Logan’s Run Is a Sci-Fi Masterpiece Because it Rewrote the Book
Not every classic novel is really a classic.
Run, runner! In 1976, one of the greatest science fiction novels of 1967 became one of the most important sci-fi movies of the 1970s. Logan’s Run is a strange confluence of science fiction traditions that altered its source material enough to actually eclipse the book, and its strange origins make it one of the most misunderstood sci-fi films ever.
When Logan’s Run hit theaters, fans familiar with the slim novel by William F. Nolan and George Clayton Johnson were presumably pumped. But how many of those people were there? Although genre aficionados considered the novel wonderful, it wasn’t nominated for a Hugo or a Nebula. And though Nolan and Johnson had some serious sci-fi cred (the latter wrote the first episode of Star Trek to air), the movie soon supplanted their book.
Although it was published in the same era as Frank Herbert’s Dune and Philip K. Dick’s Do Androids Dream of Electric Sheep?, the novel isn’t spoken about in the same reverent tones relative to its movie adaptation. The number of people who have seen Logan’s Run may not be huge, but the number who still read the book must be minuscule. There are several ways to explain this, the most tempting of which would be to argue that the movie is simply better. But that’s not it.
Both the novel and the film float a similar dystopian premise about futuristic population control. There’s an age where people are required to die, those who try to skirt this rule are called “runners,” and they’re hunted by people called Sandmen. In the movie, the age of “renewal” is 30. In the novel, it’s just 21, a stark difference that makes the novel weirder and hard to buy. But the motivation was clear: the book represents a kind of twisted Lord of the Flies endgame. What if all the college kids protesting in the ‘60s really did run the world?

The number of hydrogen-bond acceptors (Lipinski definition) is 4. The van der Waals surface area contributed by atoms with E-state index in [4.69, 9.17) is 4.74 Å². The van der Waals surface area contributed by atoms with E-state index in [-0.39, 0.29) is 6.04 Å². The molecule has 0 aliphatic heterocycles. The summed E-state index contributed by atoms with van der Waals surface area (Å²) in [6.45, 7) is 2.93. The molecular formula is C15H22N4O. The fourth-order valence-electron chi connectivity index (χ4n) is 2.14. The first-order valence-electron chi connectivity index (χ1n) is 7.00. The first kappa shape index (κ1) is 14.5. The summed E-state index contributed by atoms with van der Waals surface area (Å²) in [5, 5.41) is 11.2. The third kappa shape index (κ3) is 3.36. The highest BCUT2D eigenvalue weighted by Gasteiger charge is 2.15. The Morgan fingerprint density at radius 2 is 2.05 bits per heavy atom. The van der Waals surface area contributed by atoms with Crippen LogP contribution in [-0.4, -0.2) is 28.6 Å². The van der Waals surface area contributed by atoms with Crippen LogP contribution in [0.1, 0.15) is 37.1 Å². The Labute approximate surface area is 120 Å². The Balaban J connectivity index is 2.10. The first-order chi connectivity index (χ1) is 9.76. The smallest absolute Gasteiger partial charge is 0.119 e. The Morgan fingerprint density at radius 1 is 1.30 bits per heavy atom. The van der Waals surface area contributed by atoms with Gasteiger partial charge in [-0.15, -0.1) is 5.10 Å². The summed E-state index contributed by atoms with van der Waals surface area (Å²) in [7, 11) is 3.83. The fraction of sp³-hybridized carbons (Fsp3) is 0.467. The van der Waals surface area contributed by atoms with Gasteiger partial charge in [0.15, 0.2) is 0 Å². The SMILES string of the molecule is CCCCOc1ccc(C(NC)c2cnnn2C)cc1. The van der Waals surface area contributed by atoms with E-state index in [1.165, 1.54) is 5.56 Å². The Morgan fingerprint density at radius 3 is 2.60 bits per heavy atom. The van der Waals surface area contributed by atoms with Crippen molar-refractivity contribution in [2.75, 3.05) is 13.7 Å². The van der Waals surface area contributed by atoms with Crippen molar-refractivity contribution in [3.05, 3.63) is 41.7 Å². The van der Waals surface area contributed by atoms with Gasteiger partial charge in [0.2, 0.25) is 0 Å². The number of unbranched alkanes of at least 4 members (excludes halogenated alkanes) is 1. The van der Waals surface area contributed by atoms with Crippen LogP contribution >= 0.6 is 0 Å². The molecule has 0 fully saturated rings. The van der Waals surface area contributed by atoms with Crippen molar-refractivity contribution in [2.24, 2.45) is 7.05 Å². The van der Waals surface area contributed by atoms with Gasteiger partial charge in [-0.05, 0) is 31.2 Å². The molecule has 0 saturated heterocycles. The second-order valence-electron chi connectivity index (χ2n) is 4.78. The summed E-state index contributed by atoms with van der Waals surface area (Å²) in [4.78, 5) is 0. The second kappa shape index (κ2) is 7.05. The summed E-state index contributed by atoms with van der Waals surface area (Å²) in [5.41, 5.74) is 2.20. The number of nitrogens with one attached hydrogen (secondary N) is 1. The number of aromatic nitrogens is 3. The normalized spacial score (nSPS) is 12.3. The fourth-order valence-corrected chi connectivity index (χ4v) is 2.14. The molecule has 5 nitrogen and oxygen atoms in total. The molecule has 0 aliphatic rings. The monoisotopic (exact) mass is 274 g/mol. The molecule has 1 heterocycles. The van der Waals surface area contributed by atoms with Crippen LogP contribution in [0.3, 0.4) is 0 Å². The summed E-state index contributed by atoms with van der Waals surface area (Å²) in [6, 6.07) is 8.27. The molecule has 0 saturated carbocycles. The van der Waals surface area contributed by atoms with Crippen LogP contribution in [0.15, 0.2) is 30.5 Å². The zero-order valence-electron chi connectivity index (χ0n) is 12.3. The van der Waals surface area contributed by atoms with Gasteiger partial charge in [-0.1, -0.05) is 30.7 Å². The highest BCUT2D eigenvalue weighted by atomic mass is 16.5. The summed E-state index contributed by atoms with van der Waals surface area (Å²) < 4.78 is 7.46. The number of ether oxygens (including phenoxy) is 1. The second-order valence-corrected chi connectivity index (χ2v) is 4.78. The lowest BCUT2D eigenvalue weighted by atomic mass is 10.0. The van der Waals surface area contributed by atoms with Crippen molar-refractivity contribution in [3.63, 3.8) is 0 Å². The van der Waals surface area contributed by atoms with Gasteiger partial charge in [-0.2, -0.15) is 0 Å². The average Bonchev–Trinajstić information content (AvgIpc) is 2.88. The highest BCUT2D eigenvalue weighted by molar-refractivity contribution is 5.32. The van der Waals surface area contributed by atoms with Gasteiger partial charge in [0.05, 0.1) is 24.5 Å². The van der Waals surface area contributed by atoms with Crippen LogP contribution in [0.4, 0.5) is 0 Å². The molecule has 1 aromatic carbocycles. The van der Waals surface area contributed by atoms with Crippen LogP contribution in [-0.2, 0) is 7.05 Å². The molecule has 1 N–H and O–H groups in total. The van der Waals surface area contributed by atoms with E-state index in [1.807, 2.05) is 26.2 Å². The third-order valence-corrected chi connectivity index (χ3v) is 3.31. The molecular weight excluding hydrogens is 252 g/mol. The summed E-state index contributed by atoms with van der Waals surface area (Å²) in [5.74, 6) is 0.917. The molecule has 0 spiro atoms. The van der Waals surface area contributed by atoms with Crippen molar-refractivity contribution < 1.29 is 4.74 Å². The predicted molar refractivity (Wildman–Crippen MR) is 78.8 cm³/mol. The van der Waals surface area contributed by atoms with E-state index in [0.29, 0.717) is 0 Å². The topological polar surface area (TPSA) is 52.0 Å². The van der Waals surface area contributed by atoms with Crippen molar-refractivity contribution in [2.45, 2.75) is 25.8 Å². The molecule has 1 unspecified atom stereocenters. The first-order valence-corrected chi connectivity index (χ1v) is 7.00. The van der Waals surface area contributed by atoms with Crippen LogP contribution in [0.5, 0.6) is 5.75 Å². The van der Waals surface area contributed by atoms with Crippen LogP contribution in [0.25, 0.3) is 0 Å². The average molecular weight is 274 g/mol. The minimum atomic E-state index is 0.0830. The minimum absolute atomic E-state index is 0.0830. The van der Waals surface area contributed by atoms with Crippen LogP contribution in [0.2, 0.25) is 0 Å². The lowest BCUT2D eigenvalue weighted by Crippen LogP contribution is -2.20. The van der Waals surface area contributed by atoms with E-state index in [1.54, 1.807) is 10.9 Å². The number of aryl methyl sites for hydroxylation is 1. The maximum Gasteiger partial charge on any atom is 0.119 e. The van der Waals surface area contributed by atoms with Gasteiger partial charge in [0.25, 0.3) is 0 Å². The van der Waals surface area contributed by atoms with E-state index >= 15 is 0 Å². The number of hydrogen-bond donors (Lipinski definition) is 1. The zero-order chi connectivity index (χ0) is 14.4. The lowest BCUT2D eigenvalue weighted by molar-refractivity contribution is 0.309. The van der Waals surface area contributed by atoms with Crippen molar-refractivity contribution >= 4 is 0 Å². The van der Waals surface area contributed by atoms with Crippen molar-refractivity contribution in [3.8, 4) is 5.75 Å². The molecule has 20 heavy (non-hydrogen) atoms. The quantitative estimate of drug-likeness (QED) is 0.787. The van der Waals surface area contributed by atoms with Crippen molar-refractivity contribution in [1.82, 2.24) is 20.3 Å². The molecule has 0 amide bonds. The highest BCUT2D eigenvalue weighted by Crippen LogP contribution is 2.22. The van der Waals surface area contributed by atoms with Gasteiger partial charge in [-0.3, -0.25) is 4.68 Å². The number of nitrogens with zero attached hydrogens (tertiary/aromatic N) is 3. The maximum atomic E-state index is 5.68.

The novel is a bit more subtle than that, but this central premise is largely why it hasn’t aged well. Which is a shame because, unlike the movie, the world-building is expansive. In the film, Logan (Michael York), Jessica (Jenny Agutter), and all the other twenty-somethings live in domed cities, where the outside world is a distant memory. So when Logan and Jessica escape the domes, they’re out in the wilderness and we’re in Planet of the Apes territory, in which familiar buildings like the Capitol have been overrun by vines and cats.
These features make Logan’s Run the quintessential dystopia, more reminiscent of Brave New World than its own source material. In fact, if the underrated 2020 TV version of Brave New World reminds you of Logan’s Run, there’s a reason for that. The idea of splitting the action between the city and the wilderness is a classic sci-fi trope, but in the book, Logan and Jessica crisscross North America before winding up on a space colony near Mars.
The film, smartly, keeps things more grounded. In the book, the “Sanctuary” where Logan and Jessica can grow old in peace is out there in space. They escape their corrupt society rather than try to remake it. The movie is the opposite: there is no Sanctuary, so Logan and Jessica bring this revelation back to the domed cities and wake humanity up. This results in the film’s most famous line, “You don’t have to die at 30! You can live! LIVE!”
For this reason alone, Logan’s Run will live on as a movie rather than a book. In writing the screenplay, what David Zelag Goodman understood was something Johnson and Nolan overlooked. It’s not just about making the age limit more believable. At some point, Logan’s Run can’t just be about running away.
Logan’s Run leaves HBO Max on March 31.